Technologists from five of the biggest IT companies in the world were asked to ponder out loud the future of computing on Wednesday at a Comdex panel discussion that began with the question: "How is computing going to look in 10 to 20 years?"
Among the broad spectrum of answers were descriptions of a variety of products that could solve any number of problems, including some that were mundane and some we don't even know we have. There were examples of the practical: a PC mounted on a stick that doubles as a coat rack. There were also the more conceptual: memory cells the size of a single molecule. And there was also the necessary: personal firewalls.
If there was a consensus among the officials representing IBM, Compaq Computer, Intel, Sony and Microsoft, it was that computing is certain to become more pervasive over the next 20 years, and there's really no way to know exactly what it will be like in the future.
"This entire show really is about the Web and ten years ago there was no Web," said Jeffrey R. Harrow, senior consulting engineer for Compaq.
Harrow, who writes an online newsletter called "The Rapidly Changing Face of Computers," said the devices that are going to make it possible to have the Web everywhere are well on their way. A Web server the size of a matchbox debuted earlier this year, and just a few weeks ago, Harrow said he featured details of a Web server the size of a match head in his newsletter.
Other thought-provoking technologies include memory elements the size of a single molecule, which has been achieved by electrical engineers at Yale University. Though in its early stages, a computing device so small "demonstrates the incredibly vast potential for change," Harrow said.
The beauty of these devices, according to Peter Hortensius, director of technology and development in IBM's Personal Systems Group, is that they will be very inexpensive -- perhaps a penny-a-piece -- and people will be able to query them.
There will be countless applications of such a technology, Hortensius said. Anyone who has to manage a large number of items, say all the chairs used at the hotel hosting the Comdex conference sessions, could easily keep track of them and even detect if someone is trying to steal one of them, he said.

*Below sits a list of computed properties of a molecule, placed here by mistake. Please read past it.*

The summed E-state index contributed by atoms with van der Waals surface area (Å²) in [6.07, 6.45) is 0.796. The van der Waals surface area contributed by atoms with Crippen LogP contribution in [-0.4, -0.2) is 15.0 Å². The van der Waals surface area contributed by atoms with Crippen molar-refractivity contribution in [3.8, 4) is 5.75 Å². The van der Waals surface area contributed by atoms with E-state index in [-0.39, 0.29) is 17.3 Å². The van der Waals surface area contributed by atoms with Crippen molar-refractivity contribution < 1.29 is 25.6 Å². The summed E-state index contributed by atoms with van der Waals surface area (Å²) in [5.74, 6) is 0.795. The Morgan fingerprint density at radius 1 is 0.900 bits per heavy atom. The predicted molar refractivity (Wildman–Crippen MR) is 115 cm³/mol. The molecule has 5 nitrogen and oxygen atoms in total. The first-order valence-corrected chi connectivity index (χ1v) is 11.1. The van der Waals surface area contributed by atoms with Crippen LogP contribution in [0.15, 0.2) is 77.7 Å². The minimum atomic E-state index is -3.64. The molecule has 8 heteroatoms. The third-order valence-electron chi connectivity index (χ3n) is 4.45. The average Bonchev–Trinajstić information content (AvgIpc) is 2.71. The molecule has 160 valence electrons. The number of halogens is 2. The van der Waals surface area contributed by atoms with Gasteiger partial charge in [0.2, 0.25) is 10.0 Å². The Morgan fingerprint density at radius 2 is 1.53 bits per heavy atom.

In a broader sense, computing 20 years from now will not reach the level of human intelligence, but it will be going in that direction, Hortensius added.
"Within 20 years you'll still be very aware that you'll be dealing with a machine," but it won't have intuition and know how to react if, for example, its biometric sensors pick up anxiety, he said.
Hortensius also said the dialog with computers will become much more important and the modes of interaction with computers will become "very appropriate to the situation." To illustrate that point, he showed a short video featuring a wearable PC that reacts to voice commands and doubles as a telephone.
In the video it initially appears that a man seated on a park bench is yelling at the pigeons around him, but as the camera zooms, the wearable computer's postage stamp-size monitor dangling in front of his eye becomes visible.
The computer is a prototype of a computer developed by IBM, Hortensius said, but he also indicated some discomfort over the fact that in the video there's no other human near the shouting, wildly gesturing man.
The wearable computer is yesterday's news compared with the PCs the panelists discussed, and Gerald Holzhammer, director of the Desktop Architecture Lab at Intel, said it's now time to go even further with the reinvention of the PC. He predicted all homes in the future would be e-homes with access to broadband and a gateway device in the basement.
The beige box PC has been basically the same since it came out and it's time to "prune some of the 20 years of legacy from it so it can grow a little." As PCs are redesigned, Holzhammer said, simplicity, robustness, intelligence and style should be emphasised.
Carl Stork, general manager Microsoft, predicted that in the future computers will disappear from view, but will be everywhere.
"They will speak to you, and you will communicate with them in ways that you can't imagine," Stork said. "In our group we already are saying a home is a computing platform, your car is a computing platform. In fact your body is going to be a computing platform."
As new technologies move out of the labs, Stork said one area that can't be ignored is developing the human ability to adapt and raise aptitudes to the level that new computers require.
"While it would be great if Moore's Law applied to us as humans, it doesn't," Stork said, referring to the principle that processor power doubles every 18 months. Companies have to work on natural interfaces for communicating with a computer, including speech recognition, natural language processing and better visual representations to make them easier for mass consumption.